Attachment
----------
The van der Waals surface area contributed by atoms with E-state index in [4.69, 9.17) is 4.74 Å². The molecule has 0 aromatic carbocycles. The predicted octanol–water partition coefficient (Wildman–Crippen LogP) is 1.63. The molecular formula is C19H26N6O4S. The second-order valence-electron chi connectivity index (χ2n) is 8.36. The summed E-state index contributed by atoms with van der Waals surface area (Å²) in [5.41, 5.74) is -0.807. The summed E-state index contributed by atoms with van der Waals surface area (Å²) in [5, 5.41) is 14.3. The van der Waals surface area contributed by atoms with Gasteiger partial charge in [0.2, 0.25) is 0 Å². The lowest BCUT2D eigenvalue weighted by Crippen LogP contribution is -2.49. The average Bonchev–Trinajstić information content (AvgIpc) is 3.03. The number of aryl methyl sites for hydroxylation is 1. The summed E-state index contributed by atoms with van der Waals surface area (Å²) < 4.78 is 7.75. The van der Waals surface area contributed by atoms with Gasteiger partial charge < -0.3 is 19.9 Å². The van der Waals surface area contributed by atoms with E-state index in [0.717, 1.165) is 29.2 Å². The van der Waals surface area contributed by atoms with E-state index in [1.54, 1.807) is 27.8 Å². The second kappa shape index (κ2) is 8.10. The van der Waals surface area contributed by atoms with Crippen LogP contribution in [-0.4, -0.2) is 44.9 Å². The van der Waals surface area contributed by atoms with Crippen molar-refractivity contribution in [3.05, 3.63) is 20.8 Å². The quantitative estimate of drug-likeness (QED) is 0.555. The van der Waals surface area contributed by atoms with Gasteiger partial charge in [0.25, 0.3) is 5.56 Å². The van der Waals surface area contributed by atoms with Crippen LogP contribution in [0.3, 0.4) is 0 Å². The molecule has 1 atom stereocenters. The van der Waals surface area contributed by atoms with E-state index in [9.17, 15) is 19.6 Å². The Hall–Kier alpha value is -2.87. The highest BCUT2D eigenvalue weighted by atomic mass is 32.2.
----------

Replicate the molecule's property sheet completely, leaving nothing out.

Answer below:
The van der Waals surface area contributed by atoms with E-state index in [4.69, 9.17) is 4.74 Å². The molecule has 0 aromatic carbocycles. The predicted octanol–water partition coefficient (Wildman–Crippen LogP) is 1.63. The molecular formula is C19H26N6O4S. The second-order valence-electron chi connectivity index (χ2n) is 8.36. The summed E-state index contributed by atoms with van der Waals surface area (Å²) in [5.41, 5.74) is -0.807. The summed E-state index contributed by atoms with van der Waals surface area (Å²) in [5, 5.41) is 14.3. The van der Waals surface area contributed by atoms with Gasteiger partial charge in [0.2, 0.25) is 0 Å². The lowest BCUT2D eigenvalue weighted by Crippen LogP contribution is -2.49. The average Bonchev–Trinajstić information content (AvgIpc) is 3.03. The number of aryl methyl sites for hydroxylation is 1. The summed E-state index contributed by atoms with van der Waals surface area (Å²) < 4.78 is 7.75. The van der Waals surface area contributed by atoms with Gasteiger partial charge < -0.3 is 19.9 Å². The van der Waals surface area contributed by atoms with E-state index in [0.717, 1.165) is 29.2 Å². The van der Waals surface area contributed by atoms with E-state index in [1.54, 1.807) is 27.8 Å². The second kappa shape index (κ2) is 8.10. The van der Waals surface area contributed by atoms with Crippen LogP contribution in [-0.4, -0.2) is 44.9 Å². The van der Waals surface area contributed by atoms with Crippen molar-refractivity contribution in [3.05, 3.63) is 20.8 Å². The quantitative estimate of drug-likeness (QED) is 0.555. The van der Waals surface area contributed by atoms with Gasteiger partial charge in [0.25, 0.3) is 5.56 Å². The van der Waals surface area contributed by atoms with Crippen LogP contribution in [0.3, 0.4) is 0 Å². The molecule has 1 atom stereocenters. The van der Waals surface area contributed by atoms with E-state index in [9.17, 15) is 19.6 Å². The Hall–Kier alpha value is -2.87. The highest BCUT2D eigenvalue weighted by atomic mass is 32.2.